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Criminal intelligence is jargon for information that an expert has analyzed for law enforcement and crime prevention purposes. Law enforcement agencies gather information from numerous sources using a variety of methods. This information becomes criminal intelligence after it is analyzed. Members of law enforcement call it an intelligence product or an information product. They distribute the intelligence product to other agencies, police units, detectives, or other officials for appropriate action and/or decision making.
Police officers, detectives, and other types of law enforcement agents gather information about suspect criminal activity with methods such as wiretaps, surveillance, informants, and interrogations. The gathering techniques, however, are not criminal intelligence. The methods are simply collection tools. The information collected is called raw information because their experts haven’t analyzed it. This raw information is provided to an intelligence analyst or an intelligence officer specially trained to evaluate, organize, and assess the material.
An expert evaluates the raw information by determining whether it is reliable. Reliability often depends on the source of the information. The officer also tries to verify information by comparing and combining the information with other data previously collected. It is then organized and recorded in a database for future use or distributed for follow up.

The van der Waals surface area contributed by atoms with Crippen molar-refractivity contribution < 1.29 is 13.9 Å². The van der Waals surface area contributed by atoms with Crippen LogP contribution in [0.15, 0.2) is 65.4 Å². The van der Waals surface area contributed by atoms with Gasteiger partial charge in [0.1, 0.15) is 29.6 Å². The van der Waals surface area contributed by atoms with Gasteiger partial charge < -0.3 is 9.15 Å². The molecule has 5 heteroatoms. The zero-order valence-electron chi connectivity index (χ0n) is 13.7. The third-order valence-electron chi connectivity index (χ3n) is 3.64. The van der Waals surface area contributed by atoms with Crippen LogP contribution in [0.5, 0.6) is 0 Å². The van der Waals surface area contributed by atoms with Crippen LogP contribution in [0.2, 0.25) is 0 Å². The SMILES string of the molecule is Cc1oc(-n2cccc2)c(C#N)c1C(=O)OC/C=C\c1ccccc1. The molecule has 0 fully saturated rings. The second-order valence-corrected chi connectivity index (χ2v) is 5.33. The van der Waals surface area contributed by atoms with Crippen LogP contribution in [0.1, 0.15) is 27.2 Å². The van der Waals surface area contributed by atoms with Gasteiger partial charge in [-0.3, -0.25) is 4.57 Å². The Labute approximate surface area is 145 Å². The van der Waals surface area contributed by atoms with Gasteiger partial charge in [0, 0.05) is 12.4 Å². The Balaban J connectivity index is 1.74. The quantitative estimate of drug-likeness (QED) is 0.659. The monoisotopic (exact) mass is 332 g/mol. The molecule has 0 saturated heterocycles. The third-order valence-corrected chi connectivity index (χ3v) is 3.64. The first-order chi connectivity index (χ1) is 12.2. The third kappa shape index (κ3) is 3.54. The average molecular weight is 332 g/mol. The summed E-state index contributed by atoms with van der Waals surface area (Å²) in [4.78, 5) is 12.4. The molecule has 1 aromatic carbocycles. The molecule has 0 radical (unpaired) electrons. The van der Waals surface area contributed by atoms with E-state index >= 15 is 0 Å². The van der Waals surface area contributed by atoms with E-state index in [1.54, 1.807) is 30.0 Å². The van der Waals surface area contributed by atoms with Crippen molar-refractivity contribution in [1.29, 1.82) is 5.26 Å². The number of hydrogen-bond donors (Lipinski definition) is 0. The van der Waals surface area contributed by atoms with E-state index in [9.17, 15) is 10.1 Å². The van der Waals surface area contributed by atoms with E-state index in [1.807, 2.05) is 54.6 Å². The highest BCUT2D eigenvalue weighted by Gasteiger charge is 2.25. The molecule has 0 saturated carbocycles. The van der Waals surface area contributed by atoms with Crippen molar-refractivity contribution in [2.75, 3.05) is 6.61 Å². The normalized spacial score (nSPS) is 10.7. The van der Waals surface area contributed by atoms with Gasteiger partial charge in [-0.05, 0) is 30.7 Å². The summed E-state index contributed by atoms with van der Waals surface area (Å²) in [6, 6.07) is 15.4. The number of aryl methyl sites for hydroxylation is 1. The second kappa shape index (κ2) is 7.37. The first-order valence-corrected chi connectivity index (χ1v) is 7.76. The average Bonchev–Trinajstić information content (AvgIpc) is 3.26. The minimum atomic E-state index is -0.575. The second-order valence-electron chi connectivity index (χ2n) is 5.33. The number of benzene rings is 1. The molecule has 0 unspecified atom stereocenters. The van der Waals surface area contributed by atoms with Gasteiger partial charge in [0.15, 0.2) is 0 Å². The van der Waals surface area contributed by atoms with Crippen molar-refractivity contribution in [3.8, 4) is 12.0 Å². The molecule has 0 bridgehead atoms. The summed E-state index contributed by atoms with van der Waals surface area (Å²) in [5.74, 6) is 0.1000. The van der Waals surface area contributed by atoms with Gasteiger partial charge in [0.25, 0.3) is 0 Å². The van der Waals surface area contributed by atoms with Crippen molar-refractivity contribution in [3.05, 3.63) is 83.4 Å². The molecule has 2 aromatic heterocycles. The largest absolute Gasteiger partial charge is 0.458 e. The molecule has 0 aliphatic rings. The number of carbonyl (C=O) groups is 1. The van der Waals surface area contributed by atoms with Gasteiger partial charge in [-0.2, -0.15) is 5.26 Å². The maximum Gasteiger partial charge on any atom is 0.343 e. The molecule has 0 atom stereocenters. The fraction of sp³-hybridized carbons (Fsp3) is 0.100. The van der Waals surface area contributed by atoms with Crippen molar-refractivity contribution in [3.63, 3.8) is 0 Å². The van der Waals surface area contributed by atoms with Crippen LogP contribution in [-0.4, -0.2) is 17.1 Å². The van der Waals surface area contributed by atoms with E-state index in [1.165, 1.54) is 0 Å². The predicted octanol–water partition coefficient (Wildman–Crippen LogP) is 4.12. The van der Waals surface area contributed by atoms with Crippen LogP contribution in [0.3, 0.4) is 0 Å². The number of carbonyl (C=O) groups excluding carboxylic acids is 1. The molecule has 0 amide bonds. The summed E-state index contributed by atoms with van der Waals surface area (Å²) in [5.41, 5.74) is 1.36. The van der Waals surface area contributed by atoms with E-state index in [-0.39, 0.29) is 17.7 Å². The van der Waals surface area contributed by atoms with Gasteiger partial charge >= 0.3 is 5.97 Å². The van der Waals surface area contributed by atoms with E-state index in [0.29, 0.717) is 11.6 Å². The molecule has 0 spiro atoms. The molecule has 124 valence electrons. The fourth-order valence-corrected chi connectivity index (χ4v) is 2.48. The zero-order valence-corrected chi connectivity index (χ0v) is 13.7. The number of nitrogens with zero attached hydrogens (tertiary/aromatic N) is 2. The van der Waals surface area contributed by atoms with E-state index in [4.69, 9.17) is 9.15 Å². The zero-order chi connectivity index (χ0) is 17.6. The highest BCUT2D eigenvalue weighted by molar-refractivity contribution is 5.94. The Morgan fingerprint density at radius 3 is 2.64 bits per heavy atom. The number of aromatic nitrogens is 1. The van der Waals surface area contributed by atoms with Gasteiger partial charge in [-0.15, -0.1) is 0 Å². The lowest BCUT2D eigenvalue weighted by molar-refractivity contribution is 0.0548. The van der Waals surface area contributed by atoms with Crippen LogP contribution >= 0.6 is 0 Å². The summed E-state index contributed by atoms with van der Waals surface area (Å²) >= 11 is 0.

Law enforcement officers use criminal intelligence in different ways. On one level, they may use product to take some type of immediate action such as arresting a specific person. It may also be used to help a detective gather evidence to help prosecutors convict a suspect in court. Intelligence used in this manner is a tactical application, which is the most common type. A tactical application means police agencies use criminal intelligence to respond directly to criminal activity.
Other departments may use criminal intelligence for long-term planning. This may involve making decisions on how to deploy limited resources. For instance, the intelligence product may indicate that organized crime is becoming a larger threat in a particular geographic area. This may allow authorities to prioritize resources to train special units to fight a particular crime threat and disrupt the activity.
Criminal intelligence may also help experts identify new patterns of criminal activity. Analyzing information, for example, may help an expert understand the factors that robberies and robbery victims have in common. If law enforcement gains a new understanding of when robberies occur and what makes someone more likely to be a victim may, it may allow the authorities to take a proactive approach to fighting crime. In other words, rather than responding to crime after the fact, a proactive approach can prevent and reduce crime.